News features often use examples or anecdotes to highlight a trend that is the subject of the story. Sometimes all the writer has as proof of his or her thesis are the examples, so the article strings together a couple of anecdotes to demonstrate that a new trend is unfolding; such as people eating strange foods in expensive restaurants or craving limited edition cosmetics. Quite often, though, the anecdote depicts the reality of a real trend; for example, more families in homeless shelters or the problems signing up for health insurance on an exchange.
In the case of either a real or false trend or idea, it is common that the article starts with an anecdote that shows us the trend or idea at work. Instead of saying, “people are eating ants,” we get a description of a dish or a pleased gourmand crunching away. Beginning inside an anecdote brings the story alive and makes the reader react emotionally before the mind engages with the facts of the matter. An early advocate of starting inside a case history instead of with a statement of thesis was the Roman poet Horace, when he suggested in Ars Poetica about two thousand years ago that the writer “begin in the middle” (in media res). Horace, like most great writers, understood that showing something was much more powerful than merely telling people about it.
How strange, then, that the New York Times would publish an article that reports a fact, but only provides case histories that go counter to that fact. Moreover, the article begins with a case history counter to the facts under report, which means that by the time most readers get to the facts, the anecdote has convinced them of the very opposite of what the facts prove.
What isn’t surprising is that the article disproves a long-held right-wing belief and that the anecdotes in the article support the disproved belief.
The issue is food stamp fraud, people illegally using food stamps to buy liquor, gasoline or other forbidden items. In “Food Stamp Fraud, Rare but Troubling,” Kim Severson correctly reports that food stamp fraud is practically non-existent, a mere 1.3% of the total of food stamp aid given, down from more than 4% in the 1990s before debit cards replaced paper food stamps. Compare this paltry 1.3% to 10%, the current figure for Medicare and Medicaid fraud (typically by physicians, as Severson’s article does not mention). Or compare the $3 billion lost to food stamp fraud, overpayments and government audits combined to the estimated $100 billion a year that insurance fraud costs insurers and their customers.
I’m not denying that the anecdotes occurred. Certainly, a relatively small number of people try to defraud the government by misusing food stamps, but the statistics suggest that the problem is practically non-existent and not worth mentioning or worrying about. The demagogues stating that food stamp fraud is an enormous problem are trying to promote antipathy toward recipients of social benefits, the so-called “welfare queens” accusation. The facts of the article demolish this view as it concerns food stamps.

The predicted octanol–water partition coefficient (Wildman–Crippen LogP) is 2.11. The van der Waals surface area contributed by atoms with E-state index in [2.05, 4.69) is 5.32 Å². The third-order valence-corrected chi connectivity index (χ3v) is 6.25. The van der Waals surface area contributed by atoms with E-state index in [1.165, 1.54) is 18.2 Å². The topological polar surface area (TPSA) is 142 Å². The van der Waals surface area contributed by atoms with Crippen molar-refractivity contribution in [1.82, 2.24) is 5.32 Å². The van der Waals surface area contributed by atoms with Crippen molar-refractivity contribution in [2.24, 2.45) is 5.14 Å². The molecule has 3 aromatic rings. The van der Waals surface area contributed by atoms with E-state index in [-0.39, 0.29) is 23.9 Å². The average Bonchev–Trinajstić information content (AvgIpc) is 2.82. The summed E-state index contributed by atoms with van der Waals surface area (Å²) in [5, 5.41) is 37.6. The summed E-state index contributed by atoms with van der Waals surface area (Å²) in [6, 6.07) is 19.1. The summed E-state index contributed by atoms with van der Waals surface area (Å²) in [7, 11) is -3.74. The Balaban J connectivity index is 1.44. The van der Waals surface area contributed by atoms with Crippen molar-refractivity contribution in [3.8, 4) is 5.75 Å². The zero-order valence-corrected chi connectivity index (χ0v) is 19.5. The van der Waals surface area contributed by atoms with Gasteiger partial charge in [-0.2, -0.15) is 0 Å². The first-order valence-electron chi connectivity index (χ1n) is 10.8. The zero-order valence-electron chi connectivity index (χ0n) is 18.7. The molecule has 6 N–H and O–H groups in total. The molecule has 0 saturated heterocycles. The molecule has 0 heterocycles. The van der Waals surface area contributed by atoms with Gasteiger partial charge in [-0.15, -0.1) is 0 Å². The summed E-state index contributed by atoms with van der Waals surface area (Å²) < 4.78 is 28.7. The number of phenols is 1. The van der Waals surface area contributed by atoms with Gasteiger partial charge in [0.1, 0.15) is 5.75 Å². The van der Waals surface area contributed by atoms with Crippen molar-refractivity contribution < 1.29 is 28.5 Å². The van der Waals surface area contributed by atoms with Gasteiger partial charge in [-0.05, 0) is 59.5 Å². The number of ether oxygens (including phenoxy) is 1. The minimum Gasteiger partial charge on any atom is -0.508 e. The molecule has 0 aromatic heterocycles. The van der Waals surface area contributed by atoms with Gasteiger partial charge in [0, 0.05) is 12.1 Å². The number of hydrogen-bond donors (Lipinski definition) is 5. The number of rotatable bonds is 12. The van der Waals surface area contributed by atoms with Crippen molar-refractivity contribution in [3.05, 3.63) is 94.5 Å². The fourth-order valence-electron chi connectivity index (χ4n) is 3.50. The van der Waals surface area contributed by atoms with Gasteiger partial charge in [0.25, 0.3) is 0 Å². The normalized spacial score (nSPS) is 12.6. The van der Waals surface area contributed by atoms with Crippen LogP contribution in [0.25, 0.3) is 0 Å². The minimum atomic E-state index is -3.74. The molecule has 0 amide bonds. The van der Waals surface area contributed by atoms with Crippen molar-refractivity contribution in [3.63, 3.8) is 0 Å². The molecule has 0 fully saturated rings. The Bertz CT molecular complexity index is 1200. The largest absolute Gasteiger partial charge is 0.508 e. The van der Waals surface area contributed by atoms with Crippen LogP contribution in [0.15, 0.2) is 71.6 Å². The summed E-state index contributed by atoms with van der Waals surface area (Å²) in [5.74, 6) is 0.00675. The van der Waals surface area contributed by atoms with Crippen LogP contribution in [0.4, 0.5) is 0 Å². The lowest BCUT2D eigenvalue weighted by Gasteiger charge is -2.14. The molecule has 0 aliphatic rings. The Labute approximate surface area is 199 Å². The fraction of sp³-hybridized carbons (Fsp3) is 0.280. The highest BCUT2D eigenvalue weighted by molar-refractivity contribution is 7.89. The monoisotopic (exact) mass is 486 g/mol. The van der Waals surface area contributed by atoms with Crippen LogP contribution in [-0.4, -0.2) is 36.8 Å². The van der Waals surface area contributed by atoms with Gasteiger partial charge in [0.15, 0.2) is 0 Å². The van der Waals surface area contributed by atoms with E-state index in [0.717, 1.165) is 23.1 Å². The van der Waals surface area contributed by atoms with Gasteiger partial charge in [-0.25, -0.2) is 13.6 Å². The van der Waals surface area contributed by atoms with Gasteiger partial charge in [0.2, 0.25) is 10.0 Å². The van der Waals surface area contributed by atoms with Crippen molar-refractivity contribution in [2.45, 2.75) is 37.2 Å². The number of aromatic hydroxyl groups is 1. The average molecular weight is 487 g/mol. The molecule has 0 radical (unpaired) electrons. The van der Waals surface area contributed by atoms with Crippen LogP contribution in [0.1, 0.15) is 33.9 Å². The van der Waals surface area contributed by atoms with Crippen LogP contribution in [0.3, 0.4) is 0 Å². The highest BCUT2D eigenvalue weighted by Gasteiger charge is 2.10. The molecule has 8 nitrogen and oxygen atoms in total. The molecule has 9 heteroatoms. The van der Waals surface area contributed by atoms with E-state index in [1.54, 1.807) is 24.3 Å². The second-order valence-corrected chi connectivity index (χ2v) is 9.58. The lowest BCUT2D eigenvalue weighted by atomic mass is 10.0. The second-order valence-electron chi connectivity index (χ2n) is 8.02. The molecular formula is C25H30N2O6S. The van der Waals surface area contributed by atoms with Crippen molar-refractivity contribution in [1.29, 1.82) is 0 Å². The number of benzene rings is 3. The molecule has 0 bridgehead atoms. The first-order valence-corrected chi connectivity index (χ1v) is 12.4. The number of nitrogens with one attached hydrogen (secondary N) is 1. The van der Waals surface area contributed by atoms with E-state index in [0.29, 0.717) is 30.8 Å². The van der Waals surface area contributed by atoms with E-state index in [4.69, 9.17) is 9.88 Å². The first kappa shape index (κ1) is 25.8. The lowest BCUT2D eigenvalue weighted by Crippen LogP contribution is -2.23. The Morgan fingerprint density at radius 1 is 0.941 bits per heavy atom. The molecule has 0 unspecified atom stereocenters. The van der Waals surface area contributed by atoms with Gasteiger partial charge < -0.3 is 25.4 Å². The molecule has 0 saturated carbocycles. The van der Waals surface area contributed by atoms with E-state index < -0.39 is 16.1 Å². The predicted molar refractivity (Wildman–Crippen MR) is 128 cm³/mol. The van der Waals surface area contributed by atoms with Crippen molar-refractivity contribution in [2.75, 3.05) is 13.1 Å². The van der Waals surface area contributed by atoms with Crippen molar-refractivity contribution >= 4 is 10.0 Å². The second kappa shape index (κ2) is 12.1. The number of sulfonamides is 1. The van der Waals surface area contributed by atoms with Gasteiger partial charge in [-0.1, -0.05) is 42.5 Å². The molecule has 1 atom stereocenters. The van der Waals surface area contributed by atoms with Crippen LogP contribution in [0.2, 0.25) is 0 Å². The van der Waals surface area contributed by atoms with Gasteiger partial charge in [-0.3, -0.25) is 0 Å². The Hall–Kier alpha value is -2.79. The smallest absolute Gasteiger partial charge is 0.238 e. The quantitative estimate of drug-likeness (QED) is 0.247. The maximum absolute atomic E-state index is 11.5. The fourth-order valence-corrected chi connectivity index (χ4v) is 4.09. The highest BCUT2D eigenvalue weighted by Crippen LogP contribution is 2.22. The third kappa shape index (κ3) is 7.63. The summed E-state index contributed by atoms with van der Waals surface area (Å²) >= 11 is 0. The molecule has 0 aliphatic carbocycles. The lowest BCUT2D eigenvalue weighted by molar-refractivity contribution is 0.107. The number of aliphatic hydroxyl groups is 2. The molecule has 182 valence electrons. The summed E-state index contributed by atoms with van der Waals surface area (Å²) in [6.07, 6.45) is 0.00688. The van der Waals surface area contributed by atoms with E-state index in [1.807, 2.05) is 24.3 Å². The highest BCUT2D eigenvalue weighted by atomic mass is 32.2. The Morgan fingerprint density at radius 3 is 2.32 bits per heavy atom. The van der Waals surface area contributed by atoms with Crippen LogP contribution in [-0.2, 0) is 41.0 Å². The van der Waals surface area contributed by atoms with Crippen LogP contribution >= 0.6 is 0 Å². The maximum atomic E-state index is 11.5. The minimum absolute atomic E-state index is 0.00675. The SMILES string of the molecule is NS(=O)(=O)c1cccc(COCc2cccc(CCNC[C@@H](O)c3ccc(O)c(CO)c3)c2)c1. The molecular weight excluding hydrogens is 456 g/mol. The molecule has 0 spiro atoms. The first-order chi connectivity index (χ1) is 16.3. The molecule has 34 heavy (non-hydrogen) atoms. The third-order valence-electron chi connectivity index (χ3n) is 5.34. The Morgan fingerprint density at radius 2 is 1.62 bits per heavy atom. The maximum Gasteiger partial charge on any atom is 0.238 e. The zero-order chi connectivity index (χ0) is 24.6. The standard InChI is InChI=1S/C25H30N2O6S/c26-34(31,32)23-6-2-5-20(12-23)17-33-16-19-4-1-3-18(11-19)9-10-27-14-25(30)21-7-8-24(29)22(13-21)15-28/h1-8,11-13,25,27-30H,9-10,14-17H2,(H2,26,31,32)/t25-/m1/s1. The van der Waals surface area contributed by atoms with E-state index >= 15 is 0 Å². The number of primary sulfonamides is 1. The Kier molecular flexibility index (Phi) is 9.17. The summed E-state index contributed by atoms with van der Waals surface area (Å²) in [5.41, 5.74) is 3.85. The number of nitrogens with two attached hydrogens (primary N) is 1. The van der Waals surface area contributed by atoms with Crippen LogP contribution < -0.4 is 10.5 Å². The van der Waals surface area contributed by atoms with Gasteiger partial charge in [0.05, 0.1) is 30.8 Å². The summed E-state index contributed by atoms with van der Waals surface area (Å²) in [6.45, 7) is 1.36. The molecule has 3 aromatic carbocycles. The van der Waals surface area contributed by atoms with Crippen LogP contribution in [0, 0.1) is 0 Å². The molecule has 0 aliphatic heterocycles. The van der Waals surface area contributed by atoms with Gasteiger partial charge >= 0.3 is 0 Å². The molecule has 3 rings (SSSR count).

We can only speculate on how this story developed: Did the editor assign the writer an article that would support the right-wing view that food stamp fraud is rampant, a reason they want to cut the program (and let hundreds of thousands face food insecurity) and did the facts turn the article a different way, leaving the writer with nothing but anecdotes to support the editor’s goal? Or was it the opposite: a conservative reporter trying to put a right-wing face on the facts through anecdotes that go counter to those facts?
Or did the writer pit anecdotes against facts as a way to present a “fair and balanced” story? If so, the writer forgot that anecdotes are as much like facts as apples are like oranges.
Unless of course, the writer has read Daniel Kahneman’s Thinking Fast and Slow, in which the eminent social scientist uses numerous controlled experiments to prove that people will believe a single anecdote that conforms to their ideas over multiple facts that disprove them. In other words, the writer could have cleverly constructed a story to influence the reader to believe the very thing that the article disproves through providing random anecdotes that go counter to the underlying facts. The facts say, “No food stamp fraud,” but the richly detailed case histories may convince us otherwise.
“Food Stamp Fraud, Rare but Troubling” is thus a masterpiece in deniable deception. The article claims to prove one thing—and it does, except for those internal heart strings plucked so expertly by the anecdotes that sing to right-wingers that they were right all along.